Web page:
I was visiting my aunt in Little Saigon when I first saw her collection of “Tintin” comic books. A souvenir from her childhood in the real Saigon, they’d been sitting on a shelf collecting dust for several decades. I’d never enjoyed comics before (more of a “Magic Tree House” kid), but within the first few pages I was hooked. I read the whole collection over the course of the next few months, carrying them back to my then-hometown of Winnsboro, South Carolina.
It turned out my aunt and I shared the same favorite book in the collection: “Tintin and the Blue Lotus.” Originally published as a black-and-white serial between 1934 and 1935, the full comic album sees the famous boy reporter and his dog Snowy traveling to Shanghai to meet a mysterious Japanese man named Mitsuhirato. In typical “Tintin” fashion, nothing goes according to plan. Mitsuhirato turns out to be a treacherous character who makes several attempts on Tintin’s life, and the story is full of nail-biting action scenes and Tintin’s daring escapades as he takes on opium lords, bullying Western businessmen and scheming politicians.
It’s no secret that Belgian author Hergé’s (born Georges Remi) illustrations of ethnic minorities haven’t aged well. African characters are drawn with thick red lips and ink-black skin, and the sword-wielding Asian characters in “The Blue Lotus” have squinty eyes, jutting cheekbones and buck teeth. And yes, the story does have some Orientalist undertones. Tintin gets a visit from a superhuman fakir, multiple people lose their sanity after infection with something called “Rajaijah” (“The poison of madness!”) and a Japanese character commits ritual suicide at the end of the book.
But Tintin’s adventure in China differs from his other forays into non-white lands. Hergé uses “The Blue Lotus” to debunk a number of myths about Chinese people and customs—often at the expense of Westerners, who are portrayed as ignorant and boorish. The Asian characters of “The Blue Lotus” are depicted with emotional complexity, as loving parents, honorable friends and skilled professionals. Tintin and Snowy are quick to run off a rude European man who abuses a rickshaw driver, and twin British policemen Thomson and Thompson (who appear as buffoons in a number of “Tintin” comics) draw laughs from Chinese villagers after dressing themselves up “in disguise” with pigtails and ridiculous costumes. The action is punctuated with picturesque illustrations of countryside and cities, showing readers the breadth of the Chinese landscape.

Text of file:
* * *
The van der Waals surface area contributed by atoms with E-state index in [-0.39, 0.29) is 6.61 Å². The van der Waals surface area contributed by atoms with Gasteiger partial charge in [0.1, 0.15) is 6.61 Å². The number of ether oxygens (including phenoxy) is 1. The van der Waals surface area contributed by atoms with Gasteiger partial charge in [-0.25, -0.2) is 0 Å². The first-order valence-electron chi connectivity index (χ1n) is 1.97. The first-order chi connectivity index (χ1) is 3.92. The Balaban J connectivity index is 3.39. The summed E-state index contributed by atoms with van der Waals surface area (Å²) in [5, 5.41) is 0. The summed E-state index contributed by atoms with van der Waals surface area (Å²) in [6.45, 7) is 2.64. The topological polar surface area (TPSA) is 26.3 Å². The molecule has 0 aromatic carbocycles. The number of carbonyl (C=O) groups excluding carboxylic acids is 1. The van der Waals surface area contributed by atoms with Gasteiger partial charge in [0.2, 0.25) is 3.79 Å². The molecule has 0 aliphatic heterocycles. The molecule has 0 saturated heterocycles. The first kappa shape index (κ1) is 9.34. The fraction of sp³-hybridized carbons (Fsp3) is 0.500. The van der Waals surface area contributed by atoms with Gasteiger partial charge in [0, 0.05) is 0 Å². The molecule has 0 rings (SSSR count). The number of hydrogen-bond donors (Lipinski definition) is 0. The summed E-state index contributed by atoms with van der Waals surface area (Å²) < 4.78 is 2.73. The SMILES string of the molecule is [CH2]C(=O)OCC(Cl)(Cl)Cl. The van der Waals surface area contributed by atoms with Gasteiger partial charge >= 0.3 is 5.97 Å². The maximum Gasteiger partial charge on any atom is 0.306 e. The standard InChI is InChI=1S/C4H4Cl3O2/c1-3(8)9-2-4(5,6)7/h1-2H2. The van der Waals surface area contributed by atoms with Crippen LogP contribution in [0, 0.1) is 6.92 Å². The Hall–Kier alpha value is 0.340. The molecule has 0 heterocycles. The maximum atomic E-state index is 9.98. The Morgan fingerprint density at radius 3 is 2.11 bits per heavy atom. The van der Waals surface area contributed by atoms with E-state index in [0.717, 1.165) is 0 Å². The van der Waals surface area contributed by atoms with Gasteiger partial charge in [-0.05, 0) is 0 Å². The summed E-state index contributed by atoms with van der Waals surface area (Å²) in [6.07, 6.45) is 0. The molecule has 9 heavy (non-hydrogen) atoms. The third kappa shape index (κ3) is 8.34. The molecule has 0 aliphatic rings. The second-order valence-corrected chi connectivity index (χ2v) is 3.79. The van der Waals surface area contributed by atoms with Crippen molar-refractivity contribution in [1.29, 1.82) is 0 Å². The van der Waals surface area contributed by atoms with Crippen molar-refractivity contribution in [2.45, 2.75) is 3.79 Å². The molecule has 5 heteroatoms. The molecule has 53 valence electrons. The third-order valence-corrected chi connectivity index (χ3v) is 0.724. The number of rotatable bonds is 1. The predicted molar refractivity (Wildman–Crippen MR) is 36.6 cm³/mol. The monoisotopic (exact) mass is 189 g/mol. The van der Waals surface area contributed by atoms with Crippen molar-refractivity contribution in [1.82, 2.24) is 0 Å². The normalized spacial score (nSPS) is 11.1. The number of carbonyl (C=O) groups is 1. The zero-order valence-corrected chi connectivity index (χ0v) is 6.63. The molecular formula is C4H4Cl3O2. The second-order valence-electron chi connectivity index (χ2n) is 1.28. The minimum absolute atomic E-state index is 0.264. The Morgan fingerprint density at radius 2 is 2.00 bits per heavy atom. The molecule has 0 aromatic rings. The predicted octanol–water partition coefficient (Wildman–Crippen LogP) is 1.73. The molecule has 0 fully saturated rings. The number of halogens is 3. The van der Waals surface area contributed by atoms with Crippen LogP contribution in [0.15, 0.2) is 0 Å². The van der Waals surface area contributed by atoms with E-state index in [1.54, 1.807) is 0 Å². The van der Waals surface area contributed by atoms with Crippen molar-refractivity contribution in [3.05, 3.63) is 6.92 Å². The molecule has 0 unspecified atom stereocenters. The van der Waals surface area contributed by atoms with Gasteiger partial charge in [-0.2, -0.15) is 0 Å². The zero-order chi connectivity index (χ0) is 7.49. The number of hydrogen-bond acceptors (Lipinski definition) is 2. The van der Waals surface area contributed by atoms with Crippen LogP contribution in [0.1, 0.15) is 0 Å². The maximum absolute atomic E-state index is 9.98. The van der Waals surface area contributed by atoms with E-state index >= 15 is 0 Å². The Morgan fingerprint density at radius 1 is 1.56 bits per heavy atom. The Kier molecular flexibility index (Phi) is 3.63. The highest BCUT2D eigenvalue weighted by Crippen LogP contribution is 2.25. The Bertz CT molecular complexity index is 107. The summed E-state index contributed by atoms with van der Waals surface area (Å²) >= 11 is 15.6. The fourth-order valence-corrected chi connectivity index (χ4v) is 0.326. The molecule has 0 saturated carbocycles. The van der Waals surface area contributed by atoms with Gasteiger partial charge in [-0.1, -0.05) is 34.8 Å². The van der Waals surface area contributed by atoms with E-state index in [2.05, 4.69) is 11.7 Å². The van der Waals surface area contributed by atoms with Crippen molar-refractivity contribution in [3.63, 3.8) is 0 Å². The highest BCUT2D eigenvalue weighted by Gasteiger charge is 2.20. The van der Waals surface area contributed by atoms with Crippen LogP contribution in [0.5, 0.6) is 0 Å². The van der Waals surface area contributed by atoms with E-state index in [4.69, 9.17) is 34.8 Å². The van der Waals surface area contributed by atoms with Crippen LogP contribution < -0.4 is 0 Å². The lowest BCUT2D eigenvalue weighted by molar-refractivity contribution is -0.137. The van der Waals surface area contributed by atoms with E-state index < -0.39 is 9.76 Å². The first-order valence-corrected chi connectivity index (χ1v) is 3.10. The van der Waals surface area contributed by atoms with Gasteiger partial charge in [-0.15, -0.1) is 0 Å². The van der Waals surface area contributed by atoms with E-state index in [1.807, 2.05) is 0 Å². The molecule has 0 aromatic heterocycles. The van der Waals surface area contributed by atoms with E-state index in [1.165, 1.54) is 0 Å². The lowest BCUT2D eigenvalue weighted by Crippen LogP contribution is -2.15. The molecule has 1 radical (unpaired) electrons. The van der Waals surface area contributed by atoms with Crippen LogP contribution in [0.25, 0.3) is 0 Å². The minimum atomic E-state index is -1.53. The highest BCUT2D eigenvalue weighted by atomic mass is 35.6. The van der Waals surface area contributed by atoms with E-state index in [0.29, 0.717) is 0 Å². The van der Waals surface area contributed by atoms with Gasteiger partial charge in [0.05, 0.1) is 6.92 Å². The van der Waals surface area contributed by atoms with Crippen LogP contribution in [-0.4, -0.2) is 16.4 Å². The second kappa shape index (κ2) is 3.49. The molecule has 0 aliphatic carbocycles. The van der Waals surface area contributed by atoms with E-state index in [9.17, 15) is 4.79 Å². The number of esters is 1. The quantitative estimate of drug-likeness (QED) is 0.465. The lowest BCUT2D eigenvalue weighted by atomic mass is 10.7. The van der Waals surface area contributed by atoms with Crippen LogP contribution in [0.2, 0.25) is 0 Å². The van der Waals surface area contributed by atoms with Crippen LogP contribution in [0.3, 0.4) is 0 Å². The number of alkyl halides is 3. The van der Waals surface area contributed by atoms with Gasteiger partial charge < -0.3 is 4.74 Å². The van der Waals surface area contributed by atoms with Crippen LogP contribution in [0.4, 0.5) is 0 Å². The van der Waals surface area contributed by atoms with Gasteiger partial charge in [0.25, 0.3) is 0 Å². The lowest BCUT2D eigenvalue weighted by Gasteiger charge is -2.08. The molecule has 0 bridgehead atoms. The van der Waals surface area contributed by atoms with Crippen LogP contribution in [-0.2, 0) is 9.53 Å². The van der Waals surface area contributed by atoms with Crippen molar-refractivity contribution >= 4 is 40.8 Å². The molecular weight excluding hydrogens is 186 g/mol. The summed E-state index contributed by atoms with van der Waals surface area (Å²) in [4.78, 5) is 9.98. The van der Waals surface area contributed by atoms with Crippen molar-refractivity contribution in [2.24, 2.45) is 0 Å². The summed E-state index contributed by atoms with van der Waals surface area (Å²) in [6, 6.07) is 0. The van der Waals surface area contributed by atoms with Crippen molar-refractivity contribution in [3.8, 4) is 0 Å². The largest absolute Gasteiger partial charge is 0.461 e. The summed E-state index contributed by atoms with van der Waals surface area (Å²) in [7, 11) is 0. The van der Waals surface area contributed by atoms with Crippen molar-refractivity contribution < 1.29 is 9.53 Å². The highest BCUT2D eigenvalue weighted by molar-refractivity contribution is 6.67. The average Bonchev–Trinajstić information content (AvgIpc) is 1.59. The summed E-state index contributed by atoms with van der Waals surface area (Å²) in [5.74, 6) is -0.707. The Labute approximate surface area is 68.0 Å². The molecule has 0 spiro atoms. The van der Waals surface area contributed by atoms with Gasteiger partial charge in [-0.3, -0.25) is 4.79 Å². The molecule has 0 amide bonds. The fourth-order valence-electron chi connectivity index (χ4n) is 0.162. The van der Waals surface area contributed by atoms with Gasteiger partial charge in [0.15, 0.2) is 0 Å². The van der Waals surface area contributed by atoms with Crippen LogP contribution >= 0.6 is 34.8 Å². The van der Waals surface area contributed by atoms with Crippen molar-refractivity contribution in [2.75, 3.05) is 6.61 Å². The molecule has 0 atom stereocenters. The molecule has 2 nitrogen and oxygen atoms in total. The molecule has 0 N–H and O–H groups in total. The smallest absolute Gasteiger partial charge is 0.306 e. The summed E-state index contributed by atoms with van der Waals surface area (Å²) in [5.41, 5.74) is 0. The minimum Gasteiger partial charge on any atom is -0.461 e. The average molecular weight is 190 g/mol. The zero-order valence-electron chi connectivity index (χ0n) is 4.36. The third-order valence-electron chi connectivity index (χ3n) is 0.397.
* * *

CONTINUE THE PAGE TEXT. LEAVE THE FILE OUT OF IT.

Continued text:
Hergé is famous worldwide, but his perspective can be credited to a little-known Chinese artist: Zhang Chongren. When Hergé was just starting the process behind “The Blue Lotus,” he became fast friends with Zhang, a Chinese student studying in Brussels who urged Hergé to investigate Chinese culture and customs rather than dismiss them. Hergé, fortunately, was receptive to the idea. He once said in an interview that, before he got to know Zhang, media portrayals of the then-recent Boxer Rebellion led him to believe that “China was peopled by a vague, slit-eyed people who were very cruel, who would eat swallows’ nests, wear pigtails and throw children into rivers.”
As thanks to his friend, Hergé named one of his characters, Chang Chong-Chen, after him. An orphaned Chinese boy, Chang saves Tintin a number of times throughout the comics. When they first meet, the two have a heart-to-heart in which they spill all the stereotypes their people believe about one another. Hergé isn’t ashamed to satirize his own outdated beliefs. Tintin says that many “stupid Europeans” think that “all Chinese are cunning and wear pigtails, and are always inventing tortures, and eating rotten eggs and swallows nests.”
The cultural history surrounding “The Blue Lotus” was, of course, lost to me when I first read the book as a kid. In South Carolina, I didn’t grow up watching anime or “The Last Airbender,” so aside from the rare, vague portrayal on the Disney Channel, “The Blue Lotus” was one of the few access points I had to Asian culture (albeit Asian culture of decades past). In the story, Tintin openly mocks stereotypes that I still, in the early 2000s, had heard at school: that all Chinese women are hobbled by foot-binding, that Asia is racked with poverty and populated by uneducated farmers, etc. Hergé takes great pains in “The Blue Lotus” to show readers that the Western world isn’t much different from “exotic” places like Shanghai, and that’s groundbreaking even today.
My aunt still has the same collection of “Tintin” books on her shelf, her well-worn copy of “The Blue Lotus” sitting on top of the stack. It might be difficult for some to enjoy the story in 2019. But it’s worth it to look past the buck-toothed characters, and appreciate the adventures of le petit vingtième in a now long-gone China.
This article appeared in Character Media’s Summer 2019 issue. Subscribe here.